My Gay Mums Are My Best Friends

Retired Gay Couple Has Fostered 33 Kids

LGBTQ People Want to Foster or Adopt Kids, but Fear of Discrimination Stops Them

Advocate: What I've Learned From Being a Gay Dad

Video: Gay Dads Adopt 6 Siblings

Foster Care Adoption Story: Crystal and Kelly

Lesbian Couple is Helping Their Son Build a Lifelong Relationship with Their Sperm Donor
Lesbian Moms Adopt Three Brothers

LGBTQ Adoption and Foster Care Resources

20 Families Rejected a Baby with Down Syndrome Until a Single Gay Man Adopted Her
 

 

Steve & Trevor Plus Four Sons
Heidi & Karla Plus Twelve

Ricardo & Jesse Plus Four Sons
Denis & Hugo Plus One Infant

Mignon & Elaine Plus Two

 

LGBTQ Adoption Facts

 

For many, LGBTQ adoption is still a new concept, and the image of a “perfect” family includes a mother and a father of opposite sexes. We know this is a just a stereotype. Today, more and more gay and lesbian couples are becoming parents, whether through artificial insemination, a surrogate or LGBTQ adoption.

 

Almost 40% of all agencies and 83% of public agencies reported making at least one adoption placement with a lesbian or gay man. However, one-third of agencies would reject a gay or lesbian applicant, either because of the religious beliefs guiding the agency, a state law prohibiting placement with LGBTQ parents, or a policy of placing children only with married couples. Additionally, agency heads are more likely to have negative views towards gays and lesbians adopting when they associate such adoptions with greater evaluation and support needs.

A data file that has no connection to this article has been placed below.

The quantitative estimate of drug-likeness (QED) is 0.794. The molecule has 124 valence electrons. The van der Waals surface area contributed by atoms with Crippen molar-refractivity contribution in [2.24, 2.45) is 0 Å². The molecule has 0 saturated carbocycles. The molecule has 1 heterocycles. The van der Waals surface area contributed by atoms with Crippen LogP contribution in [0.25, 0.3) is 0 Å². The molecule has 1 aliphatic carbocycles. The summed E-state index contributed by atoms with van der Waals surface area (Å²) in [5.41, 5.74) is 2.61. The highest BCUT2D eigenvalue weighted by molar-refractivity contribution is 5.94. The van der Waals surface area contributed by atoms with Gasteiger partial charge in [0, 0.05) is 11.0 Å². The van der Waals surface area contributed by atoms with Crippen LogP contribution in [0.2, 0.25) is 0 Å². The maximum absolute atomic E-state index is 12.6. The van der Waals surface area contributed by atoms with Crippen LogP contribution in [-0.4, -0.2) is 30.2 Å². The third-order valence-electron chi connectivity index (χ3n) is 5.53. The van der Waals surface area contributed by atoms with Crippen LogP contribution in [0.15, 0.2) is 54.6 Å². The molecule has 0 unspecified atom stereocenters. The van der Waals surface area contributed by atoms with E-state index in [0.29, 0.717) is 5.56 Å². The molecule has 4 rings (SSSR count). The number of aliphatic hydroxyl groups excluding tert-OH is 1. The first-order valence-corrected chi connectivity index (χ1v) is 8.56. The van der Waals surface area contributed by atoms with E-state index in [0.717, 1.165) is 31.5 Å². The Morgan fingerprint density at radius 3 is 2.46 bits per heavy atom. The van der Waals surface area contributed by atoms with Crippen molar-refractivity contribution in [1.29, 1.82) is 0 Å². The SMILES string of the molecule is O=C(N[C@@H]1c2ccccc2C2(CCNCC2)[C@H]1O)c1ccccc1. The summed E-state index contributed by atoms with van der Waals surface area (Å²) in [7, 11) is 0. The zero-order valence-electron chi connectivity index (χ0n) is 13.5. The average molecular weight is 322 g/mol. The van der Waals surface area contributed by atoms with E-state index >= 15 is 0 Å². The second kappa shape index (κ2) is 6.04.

Hero Dads Adopt Six Siblings

Adoption Finalized for Alabama Couple

Two Gay Dads Adopt Six Kids

LGBTQ People Want to Foster or Adopt Kids, but Fear of Discrimination Stops Them

Questions Gay Men Should Ask When Considering Foster Care
The Berretts: Questions for an LGBTQ Family

Info: LGBTQ Parents of Straight Children

Family Equality

 

Here are some additional facts supporting gay adoption:

 

There is no reliable evidence that homosexual orientation impairs psychological functioning. And, beliefs that lesbian and gay adults are not fit parents have no empirical foundation.

 

Good parenting is not influenced by sexual orientation. It is influenced most by a parent’s ability to create a loving and nurturing home. This ability has nothing to do with whether the parent is gay or straight.

 

There is no evidence to support claims that children of lesbian and gay parents are less intelligent, suffer from more problems, are less popular, or have lower self-esteem than children of heterosexual parents.

 

 

Research suggests that sexual identities (including gender identity, gender-role behavior, and sexual orientation) develop in much the same ways among children of gay and lesbian parents as they do among children of heterosexual parents.

 

There is no conclusive evidence that homosexuality is linked to one's environment. In other words, growing up in a same-sex couple household will not "make" a child gay.